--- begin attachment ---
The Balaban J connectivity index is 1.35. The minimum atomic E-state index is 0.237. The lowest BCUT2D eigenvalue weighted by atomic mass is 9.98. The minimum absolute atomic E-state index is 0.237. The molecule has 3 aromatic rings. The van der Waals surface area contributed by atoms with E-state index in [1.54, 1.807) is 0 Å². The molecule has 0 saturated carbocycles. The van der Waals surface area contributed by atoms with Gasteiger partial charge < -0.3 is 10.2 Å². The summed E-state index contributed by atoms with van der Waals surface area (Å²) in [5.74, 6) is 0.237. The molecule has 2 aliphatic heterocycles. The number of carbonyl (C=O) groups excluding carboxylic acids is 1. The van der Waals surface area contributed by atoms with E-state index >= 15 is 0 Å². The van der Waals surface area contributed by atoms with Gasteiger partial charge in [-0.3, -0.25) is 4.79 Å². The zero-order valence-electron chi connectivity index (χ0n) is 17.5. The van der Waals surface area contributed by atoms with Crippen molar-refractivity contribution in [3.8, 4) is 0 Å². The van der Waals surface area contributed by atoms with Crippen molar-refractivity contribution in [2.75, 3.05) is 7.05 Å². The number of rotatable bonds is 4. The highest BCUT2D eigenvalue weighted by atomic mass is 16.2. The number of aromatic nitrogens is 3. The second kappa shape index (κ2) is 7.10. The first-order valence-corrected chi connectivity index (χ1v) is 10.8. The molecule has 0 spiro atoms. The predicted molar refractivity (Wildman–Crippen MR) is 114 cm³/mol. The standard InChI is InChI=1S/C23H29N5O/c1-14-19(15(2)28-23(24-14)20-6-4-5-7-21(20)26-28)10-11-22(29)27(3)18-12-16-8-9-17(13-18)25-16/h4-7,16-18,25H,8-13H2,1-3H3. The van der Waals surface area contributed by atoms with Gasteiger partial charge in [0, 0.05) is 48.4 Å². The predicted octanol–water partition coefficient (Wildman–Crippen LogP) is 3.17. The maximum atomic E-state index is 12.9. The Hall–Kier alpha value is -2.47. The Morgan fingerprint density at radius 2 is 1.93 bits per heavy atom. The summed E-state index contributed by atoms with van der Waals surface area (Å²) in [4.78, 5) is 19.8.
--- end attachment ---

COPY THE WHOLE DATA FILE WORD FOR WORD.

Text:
The Balaban J connectivity index is 1.35. The minimum atomic E-state index is 0.237. The lowest BCUT2D eigenvalue weighted by atomic mass is 9.98. The minimum absolute atomic E-state index is 0.237. The molecule has 3 aromatic rings. The van der Waals surface area contributed by atoms with E-state index in [1.54, 1.807) is 0 Å². The molecule has 0 saturated carbocycles. The van der Waals surface area contributed by atoms with Gasteiger partial charge < -0.3 is 10.2 Å². The summed E-state index contributed by atoms with van der Waals surface area (Å²) in [5.74, 6) is 0.237. The molecule has 2 aliphatic heterocycles. The number of carbonyl (C=O) groups excluding carboxylic acids is 1. The van der Waals surface area contributed by atoms with E-state index >= 15 is 0 Å². The van der Waals surface area contributed by atoms with Gasteiger partial charge in [-0.3, -0.25) is 4.79 Å². The zero-order valence-electron chi connectivity index (χ0n) is 17.5. The van der Waals surface area contributed by atoms with Crippen molar-refractivity contribution in [3.8, 4) is 0 Å². The van der Waals surface area contributed by atoms with Crippen molar-refractivity contribution in [2.75, 3.05) is 7.05 Å². The number of rotatable bonds is 4. The highest BCUT2D eigenvalue weighted by atomic mass is 16.2. The number of aromatic nitrogens is 3. The second kappa shape index (κ2) is 7.10. The first-order valence-corrected chi connectivity index (χ1v) is 10.8. The molecule has 0 spiro atoms. The predicted molar refractivity (Wildman–Crippen MR) is 114 cm³/mol. The standard InChI is InChI=1S/C23H29N5O/c1-14-19(15(2)28-23(24-14)20-6-4-5-7-21(20)26-28)10-11-22(29)27(3)18-12-16-8-9-17(13-18)25-16/h4-7,16-18,25H,8-13H2,1-3H3. The van der Waals surface area contributed by atoms with Gasteiger partial charge in [0, 0.05) is 48.4 Å². The predicted octanol–water partition coefficient (Wildman–Crippen LogP) is 3.17. The maximum atomic E-state index is 12.9. The Hall–Kier alpha value is -2.47. The Morgan fingerprint density at radius 2 is 1.93 bits per heavy atom. The summed E-state index contributed by atoms with van der Waals surface area (Å²) in [4.78, 5) is 19.8.